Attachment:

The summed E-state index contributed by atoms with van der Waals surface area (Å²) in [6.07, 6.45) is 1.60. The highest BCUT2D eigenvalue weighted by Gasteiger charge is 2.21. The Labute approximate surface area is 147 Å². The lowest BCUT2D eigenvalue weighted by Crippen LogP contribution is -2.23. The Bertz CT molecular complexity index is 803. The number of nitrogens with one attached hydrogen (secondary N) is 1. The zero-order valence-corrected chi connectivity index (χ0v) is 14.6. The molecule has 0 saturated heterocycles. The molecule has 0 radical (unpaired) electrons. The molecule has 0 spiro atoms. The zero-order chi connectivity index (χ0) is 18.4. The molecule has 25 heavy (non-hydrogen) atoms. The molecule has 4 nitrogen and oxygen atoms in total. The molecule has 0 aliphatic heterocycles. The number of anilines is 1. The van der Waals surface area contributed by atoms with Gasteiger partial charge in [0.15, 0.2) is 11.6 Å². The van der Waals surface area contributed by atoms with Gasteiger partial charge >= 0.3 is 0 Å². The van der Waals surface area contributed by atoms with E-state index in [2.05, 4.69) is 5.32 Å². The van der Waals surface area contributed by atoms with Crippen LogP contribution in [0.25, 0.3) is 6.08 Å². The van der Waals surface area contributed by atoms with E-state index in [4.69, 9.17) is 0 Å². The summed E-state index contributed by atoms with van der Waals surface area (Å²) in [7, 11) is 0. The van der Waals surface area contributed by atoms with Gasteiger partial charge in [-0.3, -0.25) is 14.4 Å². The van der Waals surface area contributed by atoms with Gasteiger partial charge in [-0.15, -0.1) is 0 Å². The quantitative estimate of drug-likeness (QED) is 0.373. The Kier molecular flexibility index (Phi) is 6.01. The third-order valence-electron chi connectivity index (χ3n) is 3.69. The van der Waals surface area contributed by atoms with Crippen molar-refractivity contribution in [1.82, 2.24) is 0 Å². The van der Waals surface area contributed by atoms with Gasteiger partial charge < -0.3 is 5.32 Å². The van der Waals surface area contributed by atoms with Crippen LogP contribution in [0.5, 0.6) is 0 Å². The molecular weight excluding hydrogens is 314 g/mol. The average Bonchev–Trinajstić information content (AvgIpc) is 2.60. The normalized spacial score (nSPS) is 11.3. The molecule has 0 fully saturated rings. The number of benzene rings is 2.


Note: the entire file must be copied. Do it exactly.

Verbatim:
The summed E-state index contributed by atoms with van der Waals surface area (Å²) in [6.07, 6.45) is 1.60. The highest BCUT2D eigenvalue weighted by Gasteiger charge is 2.21. The Labute approximate surface area is 147 Å². The lowest BCUT2D eigenvalue weighted by Crippen LogP contribution is -2.23. The Bertz CT molecular complexity index is 803. The number of nitrogens with one attached hydrogen (secondary N) is 1. The zero-order valence-corrected chi connectivity index (χ0v) is 14.6. The molecule has 0 saturated heterocycles. The molecule has 0 radical (unpaired) electrons. The molecule has 0 spiro atoms. The zero-order chi connectivity index (χ0) is 18.4. The molecule has 25 heavy (non-hydrogen) atoms. The molecule has 4 nitrogen and oxygen atoms in total. The molecule has 0 aliphatic heterocycles. The number of anilines is 1. The van der Waals surface area contributed by atoms with Gasteiger partial charge in [0.15, 0.2) is 11.6 Å². The van der Waals surface area contributed by atoms with Gasteiger partial charge >= 0.3 is 0 Å². The van der Waals surface area contributed by atoms with E-state index in [2.05, 4.69) is 5.32 Å². The van der Waals surface area contributed by atoms with Crippen LogP contribution in [0.25, 0.3) is 6.08 Å². The van der Waals surface area contributed by atoms with E-state index in [4.69, 9.17) is 0 Å². The summed E-state index contributed by atoms with van der Waals surface area (Å²) in [7, 11) is 0. The van der Waals surface area contributed by atoms with Gasteiger partial charge in [-0.3, -0.25) is 14.4 Å². The van der Waals surface area contributed by atoms with Gasteiger partial charge in [-0.15, -0.1) is 0 Å². The quantitative estimate of drug-likeness (QED) is 0.373. The Kier molecular flexibility index (Phi) is 6.01. The third-order valence-electron chi connectivity index (χ3n) is 3.69. The van der Waals surface area contributed by atoms with Crippen molar-refractivity contribution in [1.82, 2.24) is 0 Å². The van der Waals surface area contributed by atoms with Gasteiger partial charge < -0.3 is 5.32 Å². The van der Waals surface area contributed by atoms with Crippen LogP contribution in [0.5, 0.6) is 0 Å². The molecular weight excluding hydrogens is 314 g/mol. The average Bonchev–Trinajstić information content (AvgIpc) is 2.60. The normalized spacial score (nSPS) is 11.3. The molecule has 0 fully saturated rings. The number of benzene rings is 2.